Levon Aronian was the seventh player who qualified after drawing his sixth and last game against Alexey Shirov. The Opening choice of the Spanish GM with White (he played a Ruy Lopez) lacked energy and Aronian solved all the opening problems without any difficulty. In desperate search for winning chances, Alexei sacrificed a pawn. However, Levon calmly simplified the position and it revealed that only Black can expect to win the game. Therefore, Shirov offered a draw, which cleared Aronian's way to Mexico City.
The duel between the two Russian top Grandmasters Alexander Grishuk and Sergey Rublevsky will be decided in the tie breaks tomorrow. In game 6 Grischuk, with Black pieces, faced a choice after White's 16th move: either proceed to the tie-break by sacrificing a queen or sacrifice an exchange, obtaining strong initiative in a very complicated position. Alexander selected the safe way, forcing a draw by perpetual. I'm firm on my prediction: Grischuk will win.
Whatever will happen in the tie breaks, we can now be sure that in Mexico City we will see Kramnik, Anand, Svidler, Morozevich, Leko, Gelfand and Aronian. Veselin Topalov will have his last chance to enter the World Championship after the meeting in Talin starting June 22. I hope Fide will not change rules again...
Official site of the event: http://globalchess.eu/main.php. You can find a WCM section on my Italian site, www.messaggeroscacchi.it (direct link: www.messaggeroscacchi.it/mondo/candidati07.html).
Excepting for WCM, this is a peaceful period for top GMs. But this peace will not last long. Viswanathan Anand, Vladimir Kramnik, Peter Leko, Shakhriyar Mamedyarov, Magnus Carlsen, Boris Gelfand, Arkadij Naiditsch and Evgeny Alekseev will compete in the Dortmund Sparkassen Chess Meeting (category 20) from 23rd June to 1st July 2007. Kramnik is the title defendant: the world champion won the Dortmund tournament no less than seven times. The rules for the tournament remain unchanged: there will be seven rounds, so that each of the eight grandmasters will play each opponent once. Official site: http://www.sparkassen-chess-meeting.de.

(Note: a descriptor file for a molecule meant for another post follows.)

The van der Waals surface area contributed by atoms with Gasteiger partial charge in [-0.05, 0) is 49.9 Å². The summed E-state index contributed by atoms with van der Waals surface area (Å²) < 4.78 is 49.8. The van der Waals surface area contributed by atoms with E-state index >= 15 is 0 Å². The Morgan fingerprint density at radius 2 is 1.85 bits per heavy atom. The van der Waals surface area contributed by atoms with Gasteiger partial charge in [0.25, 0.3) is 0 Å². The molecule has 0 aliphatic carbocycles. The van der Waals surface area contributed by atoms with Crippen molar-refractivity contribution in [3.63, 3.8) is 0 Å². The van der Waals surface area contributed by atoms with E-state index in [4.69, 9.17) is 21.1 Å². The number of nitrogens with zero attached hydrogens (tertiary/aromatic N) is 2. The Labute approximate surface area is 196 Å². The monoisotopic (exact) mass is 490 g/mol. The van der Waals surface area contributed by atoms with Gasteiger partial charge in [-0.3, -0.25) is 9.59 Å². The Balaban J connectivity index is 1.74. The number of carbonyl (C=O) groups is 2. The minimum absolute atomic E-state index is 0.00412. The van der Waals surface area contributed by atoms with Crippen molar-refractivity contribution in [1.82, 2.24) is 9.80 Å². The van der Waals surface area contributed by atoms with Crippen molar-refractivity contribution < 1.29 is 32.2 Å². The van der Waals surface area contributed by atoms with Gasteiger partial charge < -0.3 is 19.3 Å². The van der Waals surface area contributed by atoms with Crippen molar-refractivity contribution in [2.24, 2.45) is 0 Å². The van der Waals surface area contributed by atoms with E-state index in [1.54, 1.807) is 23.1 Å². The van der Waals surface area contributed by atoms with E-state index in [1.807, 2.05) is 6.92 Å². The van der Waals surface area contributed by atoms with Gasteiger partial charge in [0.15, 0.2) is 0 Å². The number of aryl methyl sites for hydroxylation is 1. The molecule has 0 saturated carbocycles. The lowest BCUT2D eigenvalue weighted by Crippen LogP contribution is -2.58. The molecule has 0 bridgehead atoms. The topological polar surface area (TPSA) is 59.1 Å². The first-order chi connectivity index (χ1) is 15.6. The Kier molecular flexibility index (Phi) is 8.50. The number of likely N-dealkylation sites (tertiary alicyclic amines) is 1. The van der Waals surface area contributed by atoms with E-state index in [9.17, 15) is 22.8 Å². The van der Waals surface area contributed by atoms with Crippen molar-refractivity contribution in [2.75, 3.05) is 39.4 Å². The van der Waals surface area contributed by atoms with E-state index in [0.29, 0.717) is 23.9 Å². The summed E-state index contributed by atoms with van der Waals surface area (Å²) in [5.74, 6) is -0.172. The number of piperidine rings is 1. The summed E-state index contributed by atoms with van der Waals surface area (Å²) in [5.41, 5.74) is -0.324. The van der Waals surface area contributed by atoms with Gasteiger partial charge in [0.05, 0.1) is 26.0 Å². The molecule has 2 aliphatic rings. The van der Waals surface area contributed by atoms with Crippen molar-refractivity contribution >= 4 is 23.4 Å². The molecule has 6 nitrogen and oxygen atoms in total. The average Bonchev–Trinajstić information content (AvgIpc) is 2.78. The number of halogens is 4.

In the meantime a strong tournament (category 15) will start tomorrow in Valjevo (Slovenia). Anatolij Karpov's return is the main point of interest: a decent performance should restore him to the top 40. This will be Karpov's first round robin tournament with classical time control since Essent 2003. Other high rated contenders are Bulgarian GM Kiril Georgiev (ELO 2653), the former Dutch champion Predrag Nikolic from Bosnia (2631), Israeli GM Michael Roiz (ELO 2616) and Serbian GM Ivan Ivanisevic (2614). Official site: www.chessdom.com.
Our game of the day is the short but interesting theoretical duel between Rublevsky and Grischuk in the Scotch game.
Rublevsky,S (2680) - Grischuk,A (2717) [C45], Elista 12.6.2007
1.e4 e5 2.Nf3 Nc6 3.d4 exd4 4.Nxd4 Bc5 5.Nxc6 Qf6 6.Qf3 bxc6 7.Qg3 h5!?
An idea of Evgeny Najer, which brought him success against Ni Hua (Ergun 2006). Despite losing the 4th game, Grischuk again selects the same line...
8.h4 Nh6 9.f3 d5 10.Nc3 Bd4
A strong improvement. In game 4,Grischuk played 10...Bb4, but after 11.Bd2 dxe4 12.0–0–0 e3 13.Bxe3 Bxc3 14.bxc3 0–0? (14...Nf5) 15.Qg5 Nf5 16.Qxf6 gxf6 17.Bf4 Rublevsky won the endgame.
Unlike the game 4, the rook can attack on the b-file.
Of course, not 12...dxe4?? because of 13.Bg5 and White wins.
Rublevsky wants to proceed to an endgame, in which Black's pawn weaknesses should give White better chances. In case of 13.f4 the bishop returns to 'd4' by 13...Bd4 and after 14.exd5 0–0 Black can start developing his pieces and takes the initiative.
Black wants to castle and then attack the king by either ...Qb4 or (if possible) by sacrificing a rook on b2.
14.exd5 0–0 15.Bc4 cxd5 16.Bxd5
Now Grischuk faces a difficult choice: either to finish the game in a draw by perpetual, or sacrifice an exchange and obtain strong initiative in a position that is difficult to assess. Unfortunately for chess lovers he choses the latter possibility...
Alexander doesn't want to take any risk and proceeds to tie breaks. 16...Rxb2!? 17.Kxb2 Qxd5 was a very interesting alternative, e.g.: 18.Rhe1 Nf5 (18...Bf5 19.Kc1 Qc5 20.Rxe5 Qxe5 21.Re1 Qa5 is unclear) 19.Rxe5 (19.g4? Qb7+ 20.Kc1 f6 21.Qg6 Bd6 22.Nb1 Qxf3 23.Bc3 (23.gxf5 Bxf5 24.Qg1? Ba3+ 25.Nxa3 Qxa3+ 26.Kb1 Rb8+ and then mate) 23...hxg4 and Black has excellent winning chances) 19...Qxe5 20.g4 (20.Qxh5 Be6 21.Ka1 Rd8 22.Qg5 f6 23.Qf4 Qa5 with a strong attack) 20...hxg4 21.fxg4 f6 22.Qf4 Nxh4 23.g5 Qxf4 24.Bxf4 Ng2 25.Bxc7 fxg5 and Black would have had some winning chances.
17.Nxd5 Bxb2+ 18.Kb1 Bc3+ 19.Kc1 Bb2+ 20.Kb1 Bc3+ 0.5-0.5